I'm adding this page to my web site because I believe that family involvement makes a difference with success in math class. There are several things that I can advise all parents to consider and then I provide some advice that varies depending on your situation.

Every parent should:
- Spend some time with their child during math homework (especially watching videos)
- Hold children accountable for the understanding of math concepts. Ask them some questions about their homework or classwork, they should be able to answer.
- Be paranoid when a child says that they get everything prior to the test and then repeatedly perform poorly on tests. This situation requires diagnosis (and merely accepting "test anxiety" is not the best answer). Bring your child in to meet with the teacher, go through previous test questions and discuss test preparation strategies. We all have an issue with objectivity. Students that perform poorly on tests should be coming in for extra help. Also, for students working in groups, they should regularly share their work with others and they should be looking at other students' work as well.

When a student has a history of difficulty in math class:
- Students need more support from the family than ever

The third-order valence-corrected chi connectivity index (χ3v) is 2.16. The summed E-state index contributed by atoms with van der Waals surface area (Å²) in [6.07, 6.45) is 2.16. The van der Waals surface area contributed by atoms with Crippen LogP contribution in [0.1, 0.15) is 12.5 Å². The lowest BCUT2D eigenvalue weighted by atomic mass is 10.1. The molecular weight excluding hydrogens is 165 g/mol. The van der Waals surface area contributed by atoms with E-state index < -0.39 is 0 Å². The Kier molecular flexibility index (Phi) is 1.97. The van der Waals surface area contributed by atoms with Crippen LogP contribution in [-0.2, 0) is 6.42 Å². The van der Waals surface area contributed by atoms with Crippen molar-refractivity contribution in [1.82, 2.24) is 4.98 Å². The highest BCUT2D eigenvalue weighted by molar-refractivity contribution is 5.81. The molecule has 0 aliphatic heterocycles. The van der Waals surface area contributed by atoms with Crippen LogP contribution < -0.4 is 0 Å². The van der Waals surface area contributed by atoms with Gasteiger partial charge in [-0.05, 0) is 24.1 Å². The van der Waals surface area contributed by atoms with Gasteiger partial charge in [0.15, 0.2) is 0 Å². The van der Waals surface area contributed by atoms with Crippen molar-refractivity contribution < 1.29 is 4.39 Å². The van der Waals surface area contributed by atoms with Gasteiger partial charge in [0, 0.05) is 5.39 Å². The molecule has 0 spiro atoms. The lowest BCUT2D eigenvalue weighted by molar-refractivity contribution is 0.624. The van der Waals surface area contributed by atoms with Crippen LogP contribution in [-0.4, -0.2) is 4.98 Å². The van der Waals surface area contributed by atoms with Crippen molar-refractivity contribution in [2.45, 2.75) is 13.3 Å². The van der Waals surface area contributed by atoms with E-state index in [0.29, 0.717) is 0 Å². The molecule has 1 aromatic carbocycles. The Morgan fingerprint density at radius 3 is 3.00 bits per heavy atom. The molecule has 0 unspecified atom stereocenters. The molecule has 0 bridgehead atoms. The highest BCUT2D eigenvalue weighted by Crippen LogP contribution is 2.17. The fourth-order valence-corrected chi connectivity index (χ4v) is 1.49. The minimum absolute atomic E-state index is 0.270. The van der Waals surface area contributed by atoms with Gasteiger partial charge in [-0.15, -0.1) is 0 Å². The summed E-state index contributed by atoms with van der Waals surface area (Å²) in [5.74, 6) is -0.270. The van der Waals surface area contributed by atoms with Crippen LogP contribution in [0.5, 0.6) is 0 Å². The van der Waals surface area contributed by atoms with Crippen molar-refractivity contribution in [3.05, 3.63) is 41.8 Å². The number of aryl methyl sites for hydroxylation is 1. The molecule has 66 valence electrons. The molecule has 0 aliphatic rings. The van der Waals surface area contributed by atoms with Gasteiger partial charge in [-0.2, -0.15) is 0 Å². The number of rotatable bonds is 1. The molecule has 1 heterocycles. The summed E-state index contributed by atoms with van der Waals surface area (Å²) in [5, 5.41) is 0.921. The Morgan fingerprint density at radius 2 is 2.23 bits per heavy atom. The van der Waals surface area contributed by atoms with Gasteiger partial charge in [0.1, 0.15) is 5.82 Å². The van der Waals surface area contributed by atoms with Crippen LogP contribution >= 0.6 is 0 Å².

- Students should not be condemned for failure, but instead should be praised for effort
- Parents and teachers should hold students accountable for putting in the effort required to improve the situation even if the improvement is only slight. It's the habits the student learns that are much more beneficial than the topics they are learning.

When a student is not putting in their full effort:
Some students require that their parents be an advocate. They're shy, they have low math self-esteem. They need all the support they can get. On the other hand, some students just don't put in the required effort to succeed. They put extra curricular activities as a higher priority above academics. If a student needs to put in more effort and just doesn't, there's a life lesson that needs to be learned. Here's a video I ran across that discusses this issue:
Should you let your child fail?